Perhaps this is not where you are called to put your heart… but I hope you will put it somewhere in the sorrows and needs of the world. And if you are the one who is suffering, that you will reach out and ask for what you need. May we continue to grow, to look out for each other, to bear witness when we cannot fix and to fix what we can, because it’s all still happening.

Thank you for reading these words and sitting in this story with me. Thank you for letting Mika come to the edge of your heart, even for a few moments.

Please scroll down these comments–especially to the one from Kim, part of Mika’s family. Think of Mika’s mother, one week before Mother’s Day, giving two speeches about MMIW, one at the University of Montana, Missoula. There is wisdom in the circle as we listen to one another.

 

Lily Gladstone’s next movie is Fancy Dance about a family dealing with the disappearance of Lily’s character’s sister. It starts streaming on Apple+ in late June.

 

 

The Fifth Grade American Songbook

It is 1956-57, and I am in fifth grade at Beacon Heights Elementary, a blond brick school building poised over highway 55 at the edge of Minneapolis, Minnesota. The playground runs alongside and out back. We have already learned that in case the Russians drop an atomic bomb we are not to look down this highway toward the Foshay Tower, which at 32 floors is the tallest building between Chicago and Seattle. We are so proud. Little kids, all of us a cohort born in the first year of the postwar baby boom. Little white kids, unconscious of our whiteness, our privilege, or of the embedded injustices of our country. We won the War. Everything is okay now. We are so proud.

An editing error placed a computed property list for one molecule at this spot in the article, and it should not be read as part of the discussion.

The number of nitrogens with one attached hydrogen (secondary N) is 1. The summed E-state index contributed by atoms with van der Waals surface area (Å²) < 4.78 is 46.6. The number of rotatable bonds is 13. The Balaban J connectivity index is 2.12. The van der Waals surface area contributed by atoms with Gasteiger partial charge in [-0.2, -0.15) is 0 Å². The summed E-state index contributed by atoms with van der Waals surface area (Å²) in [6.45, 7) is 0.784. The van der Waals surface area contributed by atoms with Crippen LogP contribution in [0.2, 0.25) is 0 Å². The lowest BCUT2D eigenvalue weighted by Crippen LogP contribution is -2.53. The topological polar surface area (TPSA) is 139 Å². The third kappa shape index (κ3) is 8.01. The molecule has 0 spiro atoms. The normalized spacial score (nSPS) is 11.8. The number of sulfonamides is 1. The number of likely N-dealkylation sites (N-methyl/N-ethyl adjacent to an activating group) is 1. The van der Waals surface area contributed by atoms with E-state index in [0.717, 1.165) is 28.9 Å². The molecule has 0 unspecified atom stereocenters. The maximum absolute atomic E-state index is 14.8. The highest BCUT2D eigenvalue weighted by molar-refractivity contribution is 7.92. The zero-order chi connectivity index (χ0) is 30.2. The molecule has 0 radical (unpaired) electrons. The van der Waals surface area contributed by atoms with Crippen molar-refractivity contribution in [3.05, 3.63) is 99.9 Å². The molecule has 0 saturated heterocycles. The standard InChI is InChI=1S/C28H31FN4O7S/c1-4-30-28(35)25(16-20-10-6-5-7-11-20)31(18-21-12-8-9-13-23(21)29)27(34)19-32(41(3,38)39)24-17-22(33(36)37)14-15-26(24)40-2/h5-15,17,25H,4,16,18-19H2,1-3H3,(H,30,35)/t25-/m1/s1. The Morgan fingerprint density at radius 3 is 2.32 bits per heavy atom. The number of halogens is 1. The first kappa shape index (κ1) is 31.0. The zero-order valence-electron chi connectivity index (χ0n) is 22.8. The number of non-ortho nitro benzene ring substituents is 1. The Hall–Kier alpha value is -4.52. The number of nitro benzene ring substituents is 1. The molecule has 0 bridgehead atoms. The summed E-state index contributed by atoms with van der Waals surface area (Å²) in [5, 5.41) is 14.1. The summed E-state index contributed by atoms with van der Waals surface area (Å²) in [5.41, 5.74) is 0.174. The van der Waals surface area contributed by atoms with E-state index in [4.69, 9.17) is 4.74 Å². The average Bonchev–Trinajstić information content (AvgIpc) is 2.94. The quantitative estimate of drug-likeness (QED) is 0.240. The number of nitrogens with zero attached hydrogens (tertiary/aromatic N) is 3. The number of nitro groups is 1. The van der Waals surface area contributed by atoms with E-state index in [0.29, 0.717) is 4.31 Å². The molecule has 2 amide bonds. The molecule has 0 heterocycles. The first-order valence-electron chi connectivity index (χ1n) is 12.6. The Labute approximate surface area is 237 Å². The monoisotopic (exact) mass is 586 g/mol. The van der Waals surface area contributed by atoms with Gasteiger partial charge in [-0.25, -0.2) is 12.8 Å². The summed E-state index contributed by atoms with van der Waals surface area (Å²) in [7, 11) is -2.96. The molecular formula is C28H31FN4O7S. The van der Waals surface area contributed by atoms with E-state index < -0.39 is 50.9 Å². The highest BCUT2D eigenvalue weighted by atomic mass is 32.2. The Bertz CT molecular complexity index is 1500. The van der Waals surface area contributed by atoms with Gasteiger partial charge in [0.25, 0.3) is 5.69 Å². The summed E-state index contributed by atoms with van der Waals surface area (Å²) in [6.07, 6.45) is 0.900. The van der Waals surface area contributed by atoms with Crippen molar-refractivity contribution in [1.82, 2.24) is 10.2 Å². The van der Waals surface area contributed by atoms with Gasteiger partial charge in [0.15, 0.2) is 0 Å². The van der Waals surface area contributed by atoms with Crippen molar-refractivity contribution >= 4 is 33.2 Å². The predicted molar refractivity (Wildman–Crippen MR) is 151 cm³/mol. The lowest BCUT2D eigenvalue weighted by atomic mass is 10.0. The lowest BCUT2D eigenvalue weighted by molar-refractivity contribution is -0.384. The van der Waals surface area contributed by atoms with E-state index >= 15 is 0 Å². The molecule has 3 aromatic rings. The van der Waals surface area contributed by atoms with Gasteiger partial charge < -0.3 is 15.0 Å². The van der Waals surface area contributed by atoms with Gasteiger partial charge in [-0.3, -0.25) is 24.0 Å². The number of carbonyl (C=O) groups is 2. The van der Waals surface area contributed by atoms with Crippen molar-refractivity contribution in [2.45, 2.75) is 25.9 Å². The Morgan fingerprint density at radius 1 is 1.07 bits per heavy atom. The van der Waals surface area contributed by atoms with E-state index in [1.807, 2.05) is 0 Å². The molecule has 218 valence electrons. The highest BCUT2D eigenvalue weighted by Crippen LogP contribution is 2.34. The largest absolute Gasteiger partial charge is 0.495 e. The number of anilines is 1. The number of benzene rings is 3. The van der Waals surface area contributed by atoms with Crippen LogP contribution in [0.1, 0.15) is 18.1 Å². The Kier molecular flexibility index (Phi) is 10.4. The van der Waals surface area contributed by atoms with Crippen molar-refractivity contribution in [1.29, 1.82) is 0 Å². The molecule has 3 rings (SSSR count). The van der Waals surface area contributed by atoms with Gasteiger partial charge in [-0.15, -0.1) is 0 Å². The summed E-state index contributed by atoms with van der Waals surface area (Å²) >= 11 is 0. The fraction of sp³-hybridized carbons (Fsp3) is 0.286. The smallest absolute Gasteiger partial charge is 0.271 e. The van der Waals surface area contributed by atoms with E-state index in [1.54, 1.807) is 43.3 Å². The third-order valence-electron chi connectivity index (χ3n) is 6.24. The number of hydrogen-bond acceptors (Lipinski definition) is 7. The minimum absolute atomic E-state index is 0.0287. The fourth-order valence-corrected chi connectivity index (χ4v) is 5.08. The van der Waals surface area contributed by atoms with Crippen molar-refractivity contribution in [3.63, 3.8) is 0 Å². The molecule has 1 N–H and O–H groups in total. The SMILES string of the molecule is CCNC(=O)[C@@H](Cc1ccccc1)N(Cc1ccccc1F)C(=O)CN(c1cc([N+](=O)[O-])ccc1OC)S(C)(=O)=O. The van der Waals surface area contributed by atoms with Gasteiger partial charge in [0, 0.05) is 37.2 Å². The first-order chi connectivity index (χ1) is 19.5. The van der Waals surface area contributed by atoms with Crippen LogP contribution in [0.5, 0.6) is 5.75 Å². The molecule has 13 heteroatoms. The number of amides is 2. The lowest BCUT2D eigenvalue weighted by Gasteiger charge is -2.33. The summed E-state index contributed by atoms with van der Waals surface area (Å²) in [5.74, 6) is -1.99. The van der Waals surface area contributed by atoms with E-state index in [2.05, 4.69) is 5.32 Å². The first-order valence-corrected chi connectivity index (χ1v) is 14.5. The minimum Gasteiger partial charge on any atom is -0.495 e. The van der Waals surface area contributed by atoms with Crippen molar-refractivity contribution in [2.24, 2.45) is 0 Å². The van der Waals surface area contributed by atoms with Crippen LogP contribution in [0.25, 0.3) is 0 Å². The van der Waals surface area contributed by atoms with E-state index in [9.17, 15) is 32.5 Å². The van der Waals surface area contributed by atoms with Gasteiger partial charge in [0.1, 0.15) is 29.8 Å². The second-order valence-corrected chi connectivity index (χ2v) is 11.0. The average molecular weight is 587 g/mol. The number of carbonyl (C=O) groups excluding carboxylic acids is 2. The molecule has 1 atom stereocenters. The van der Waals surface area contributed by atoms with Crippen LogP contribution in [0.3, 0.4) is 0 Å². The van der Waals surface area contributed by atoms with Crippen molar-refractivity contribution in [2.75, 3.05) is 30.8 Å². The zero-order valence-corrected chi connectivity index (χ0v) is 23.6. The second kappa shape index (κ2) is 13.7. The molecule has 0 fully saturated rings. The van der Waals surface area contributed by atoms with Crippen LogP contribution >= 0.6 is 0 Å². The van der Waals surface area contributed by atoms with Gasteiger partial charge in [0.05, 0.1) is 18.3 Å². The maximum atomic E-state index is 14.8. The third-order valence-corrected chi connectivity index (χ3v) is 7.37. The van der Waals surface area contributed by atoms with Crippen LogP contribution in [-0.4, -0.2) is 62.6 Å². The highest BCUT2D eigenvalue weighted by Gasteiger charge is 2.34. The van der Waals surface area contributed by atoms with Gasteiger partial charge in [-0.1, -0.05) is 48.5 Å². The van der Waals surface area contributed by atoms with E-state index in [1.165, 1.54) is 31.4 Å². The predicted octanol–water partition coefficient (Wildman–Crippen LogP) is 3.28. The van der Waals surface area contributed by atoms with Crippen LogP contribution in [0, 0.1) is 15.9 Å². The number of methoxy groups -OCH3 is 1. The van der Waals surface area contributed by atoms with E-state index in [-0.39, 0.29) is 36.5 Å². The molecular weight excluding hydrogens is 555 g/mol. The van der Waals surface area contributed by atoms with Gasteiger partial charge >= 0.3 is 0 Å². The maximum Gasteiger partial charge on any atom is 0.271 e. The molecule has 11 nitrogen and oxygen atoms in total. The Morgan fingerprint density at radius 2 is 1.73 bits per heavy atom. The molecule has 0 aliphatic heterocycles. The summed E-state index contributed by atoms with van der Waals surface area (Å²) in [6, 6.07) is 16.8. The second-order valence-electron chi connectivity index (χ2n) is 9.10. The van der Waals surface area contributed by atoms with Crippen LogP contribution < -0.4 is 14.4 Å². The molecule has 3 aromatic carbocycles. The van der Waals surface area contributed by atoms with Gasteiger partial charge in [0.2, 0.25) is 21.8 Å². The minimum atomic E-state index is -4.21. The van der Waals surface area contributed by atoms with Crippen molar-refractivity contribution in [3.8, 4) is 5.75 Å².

Mrs. Thompson’s 5th grade class. I can still name most of these children. I was engaged at the time to both the Elliot twins.

The bell rings, we stand by our desks. “I pledge allegiance to the flag of the United States of America, and to the Republic for which it stands, one nation, under God, indivisible, with liberty and justice for all.”

At age ten, I do not know how demanding these words actually are, or what a commitment they need to require of me my whole life. I am still learning.

Fifth grade is the year I learned to sing. The district hired a music teacher and as soon as Miss Purdy arrived at our door we put aside other work and whipped out our song books. When I Google this to jog my memory, there it is: The American Singer, a hard-cover red book compiled in 1944. I can feel the heft of it in my now aged hands. Songs to stir hearts and minds of little children, songs that roam my mind still today: an entire repertoire of folksy. innocuous, patriotic, supremacist, Judeo-Christian tunes, designed to create a country of white children who share common harmonies.